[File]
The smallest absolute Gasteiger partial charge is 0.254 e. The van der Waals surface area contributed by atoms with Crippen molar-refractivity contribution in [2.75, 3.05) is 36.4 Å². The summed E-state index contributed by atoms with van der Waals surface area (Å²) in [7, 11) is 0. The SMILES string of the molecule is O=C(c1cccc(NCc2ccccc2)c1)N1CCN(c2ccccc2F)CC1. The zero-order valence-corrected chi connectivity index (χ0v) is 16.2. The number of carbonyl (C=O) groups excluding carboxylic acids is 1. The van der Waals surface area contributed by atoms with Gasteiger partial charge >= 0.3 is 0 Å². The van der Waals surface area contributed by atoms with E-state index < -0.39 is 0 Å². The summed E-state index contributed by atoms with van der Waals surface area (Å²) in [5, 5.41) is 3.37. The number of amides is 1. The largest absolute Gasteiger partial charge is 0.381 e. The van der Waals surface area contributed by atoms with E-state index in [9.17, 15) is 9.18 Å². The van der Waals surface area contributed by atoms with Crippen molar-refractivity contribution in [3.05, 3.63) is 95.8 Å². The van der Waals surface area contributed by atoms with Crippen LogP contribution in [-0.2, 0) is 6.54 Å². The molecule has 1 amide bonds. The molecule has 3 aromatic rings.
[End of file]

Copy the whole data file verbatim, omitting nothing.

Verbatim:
The smallest absolute Gasteiger partial charge is 0.254 e. The van der Waals surface area contributed by atoms with Crippen molar-refractivity contribution in [2.75, 3.05) is 36.4 Å². The summed E-state index contributed by atoms with van der Waals surface area (Å²) in [7, 11) is 0. The SMILES string of the molecule is O=C(c1cccc(NCc2ccccc2)c1)N1CCN(c2ccccc2F)CC1. The zero-order valence-corrected chi connectivity index (χ0v) is 16.2. The number of carbonyl (C=O) groups excluding carboxylic acids is 1. The van der Waals surface area contributed by atoms with Gasteiger partial charge >= 0.3 is 0 Å². The van der Waals surface area contributed by atoms with E-state index < -0.39 is 0 Å². The summed E-state index contributed by atoms with van der Waals surface area (Å²) in [5, 5.41) is 3.37. The number of amides is 1. The largest absolute Gasteiger partial charge is 0.381 e. The van der Waals surface area contributed by atoms with E-state index in [9.17, 15) is 9.18 Å². The van der Waals surface area contributed by atoms with Crippen molar-refractivity contribution in [3.05, 3.63) is 95.8 Å². The van der Waals surface area contributed by atoms with Crippen LogP contribution in [-0.2, 0) is 6.54 Å². The molecule has 1 amide bonds. The molecule has 3 aromatic rings.